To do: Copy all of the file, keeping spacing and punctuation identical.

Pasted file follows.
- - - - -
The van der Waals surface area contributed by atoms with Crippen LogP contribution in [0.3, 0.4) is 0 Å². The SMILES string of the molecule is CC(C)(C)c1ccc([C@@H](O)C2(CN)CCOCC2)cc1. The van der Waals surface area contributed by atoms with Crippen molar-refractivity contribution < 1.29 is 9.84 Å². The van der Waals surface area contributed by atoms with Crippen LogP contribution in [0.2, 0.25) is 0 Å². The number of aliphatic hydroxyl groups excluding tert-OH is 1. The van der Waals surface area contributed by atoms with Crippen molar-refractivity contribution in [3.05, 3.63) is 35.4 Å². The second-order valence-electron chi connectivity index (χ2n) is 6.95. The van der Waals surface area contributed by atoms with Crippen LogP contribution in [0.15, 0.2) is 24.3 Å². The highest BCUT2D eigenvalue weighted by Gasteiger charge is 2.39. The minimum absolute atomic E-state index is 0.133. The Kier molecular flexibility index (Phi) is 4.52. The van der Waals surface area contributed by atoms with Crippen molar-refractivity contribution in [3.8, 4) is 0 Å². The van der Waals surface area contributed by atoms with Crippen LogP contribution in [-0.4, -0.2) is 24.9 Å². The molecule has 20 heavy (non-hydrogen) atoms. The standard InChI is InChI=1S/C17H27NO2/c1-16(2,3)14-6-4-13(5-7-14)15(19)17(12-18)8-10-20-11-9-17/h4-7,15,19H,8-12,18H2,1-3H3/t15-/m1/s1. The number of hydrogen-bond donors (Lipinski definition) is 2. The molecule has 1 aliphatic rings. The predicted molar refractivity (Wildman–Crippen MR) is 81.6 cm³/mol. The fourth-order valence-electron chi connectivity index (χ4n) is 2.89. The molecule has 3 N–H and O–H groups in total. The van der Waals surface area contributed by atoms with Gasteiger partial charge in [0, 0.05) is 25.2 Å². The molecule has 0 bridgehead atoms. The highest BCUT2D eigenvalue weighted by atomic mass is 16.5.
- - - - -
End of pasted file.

The van der Waals surface area contributed by atoms with Crippen LogP contribution in [0.3, 0.4) is 0 Å². The SMILES string of the molecule is CC(C)(C)c1ccc([C@@H](O)C2(CN)CCOCC2)cc1. The van der Waals surface area contributed by atoms with Crippen molar-refractivity contribution < 1.29 is 9.84 Å². The van der Waals surface area contributed by atoms with Crippen LogP contribution in [0.2, 0.25) is 0 Å². The number of aliphatic hydroxyl groups excluding tert-OH is 1. The van der Waals surface area contributed by atoms with Crippen molar-refractivity contribution in [3.05, 3.63) is 35.4 Å². The second-order valence-electron chi connectivity index (χ2n) is 6.95. The van der Waals surface area contributed by atoms with Crippen LogP contribution in [0.15, 0.2) is 24.3 Å². The highest BCUT2D eigenvalue weighted by Gasteiger charge is 2.39. The minimum absolute atomic E-state index is 0.133. The Kier molecular flexibility index (Phi) is 4.52. The van der Waals surface area contributed by atoms with Crippen molar-refractivity contribution in [3.8, 4) is 0 Å². The van der Waals surface area contributed by atoms with Crippen LogP contribution in [-0.4, -0.2) is 24.9 Å². The molecule has 20 heavy (non-hydrogen) atoms. The standard InChI is InChI=1S/C17H27NO2/c1-16(2,3)14-6-4-13(5-7-14)15(19)17(12-18)8-10-20-11-9-17/h4-7,15,19H,8-12,18H2,1-3H3/t15-/m1/s1. The number of hydrogen-bond donors (Lipinski definition) is 2. The molecule has 1 aliphatic rings. The predicted molar refractivity (Wildman–Crippen MR) is 81.6 cm³/mol. The fourth-order valence-electron chi connectivity index (χ4n) is 2.89. The molecule has 3 N–H and O–H groups in total. The van der Waals surface area contributed by atoms with Gasteiger partial charge in [0, 0.05) is 25.2 Å². The molecule has 0 bridgehead atoms. The highest BCUT2D eigenvalue weighted by atomic mass is 16.5.